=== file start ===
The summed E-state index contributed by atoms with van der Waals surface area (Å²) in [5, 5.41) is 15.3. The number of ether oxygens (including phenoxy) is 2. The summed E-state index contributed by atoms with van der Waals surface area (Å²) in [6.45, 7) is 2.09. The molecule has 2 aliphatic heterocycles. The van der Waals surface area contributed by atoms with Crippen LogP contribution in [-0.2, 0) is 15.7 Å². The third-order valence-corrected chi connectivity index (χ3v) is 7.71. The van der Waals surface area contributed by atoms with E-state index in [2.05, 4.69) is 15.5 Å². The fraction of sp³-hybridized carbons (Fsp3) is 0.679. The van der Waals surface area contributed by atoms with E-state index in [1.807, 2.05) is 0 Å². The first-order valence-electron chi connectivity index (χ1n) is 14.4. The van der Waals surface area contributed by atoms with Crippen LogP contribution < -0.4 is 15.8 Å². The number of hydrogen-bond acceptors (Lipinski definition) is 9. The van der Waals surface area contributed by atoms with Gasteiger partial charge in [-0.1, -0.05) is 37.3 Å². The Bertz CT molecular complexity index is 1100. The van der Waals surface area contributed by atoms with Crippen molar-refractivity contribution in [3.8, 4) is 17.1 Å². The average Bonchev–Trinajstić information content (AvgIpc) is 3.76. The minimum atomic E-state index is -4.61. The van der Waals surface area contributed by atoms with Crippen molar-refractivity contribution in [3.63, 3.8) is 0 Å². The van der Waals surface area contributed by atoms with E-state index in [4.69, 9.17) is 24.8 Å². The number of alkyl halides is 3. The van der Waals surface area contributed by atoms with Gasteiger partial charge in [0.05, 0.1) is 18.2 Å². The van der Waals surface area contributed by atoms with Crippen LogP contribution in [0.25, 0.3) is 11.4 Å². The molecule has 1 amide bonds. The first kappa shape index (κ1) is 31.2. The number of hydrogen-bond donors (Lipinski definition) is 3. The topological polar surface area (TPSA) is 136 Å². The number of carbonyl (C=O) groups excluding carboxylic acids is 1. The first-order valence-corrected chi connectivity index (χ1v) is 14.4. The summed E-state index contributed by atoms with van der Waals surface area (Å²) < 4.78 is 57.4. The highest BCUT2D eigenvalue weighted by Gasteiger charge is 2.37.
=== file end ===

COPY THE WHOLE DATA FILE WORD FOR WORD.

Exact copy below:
The summed E-state index contributed by atoms with van der Waals surface area (Å²) in [5, 5.41) is 15.3. The number of ether oxygens (including phenoxy) is 2. The summed E-state index contributed by atoms with van der Waals surface area (Å²) in [6.45, 7) is 2.09. The molecule has 2 aliphatic heterocycles. The van der Waals surface area contributed by atoms with Crippen LogP contribution in [-0.2, 0) is 15.7 Å². The third-order valence-corrected chi connectivity index (χ3v) is 7.71. The van der Waals surface area contributed by atoms with E-state index in [2.05, 4.69) is 15.5 Å². The fraction of sp³-hybridized carbons (Fsp3) is 0.679. The van der Waals surface area contributed by atoms with E-state index in [1.807, 2.05) is 0 Å². The first-order valence-electron chi connectivity index (χ1n) is 14.4. The van der Waals surface area contributed by atoms with Crippen LogP contribution < -0.4 is 15.8 Å². The number of hydrogen-bond acceptors (Lipinski definition) is 9. The van der Waals surface area contributed by atoms with Gasteiger partial charge in [-0.1, -0.05) is 37.3 Å². The Bertz CT molecular complexity index is 1100. The van der Waals surface area contributed by atoms with Crippen molar-refractivity contribution in [3.8, 4) is 17.1 Å². The average Bonchev–Trinajstić information content (AvgIpc) is 3.76. The minimum atomic E-state index is -4.61. The van der Waals surface area contributed by atoms with Crippen molar-refractivity contribution in [3.63, 3.8) is 0 Å². The van der Waals surface area contributed by atoms with E-state index in [4.69, 9.17) is 24.8 Å². The number of alkyl halides is 3. The van der Waals surface area contributed by atoms with Gasteiger partial charge in [0.05, 0.1) is 18.2 Å². The van der Waals surface area contributed by atoms with Crippen LogP contribution in [0.25, 0.3) is 11.4 Å². The molecule has 1 amide bonds. The first kappa shape index (κ1) is 31.2. The number of hydrogen-bond donors (Lipinski definition) is 3. The topological polar surface area (TPSA) is 136 Å². The number of carbonyl (C=O) groups excluding carboxylic acids is 1. The first-order valence-corrected chi connectivity index (χ1v) is 14.4. The summed E-state index contributed by atoms with van der Waals surface area (Å²) < 4.78 is 57.4. The highest BCUT2D eigenvalue weighted by Gasteiger charge is 2.37.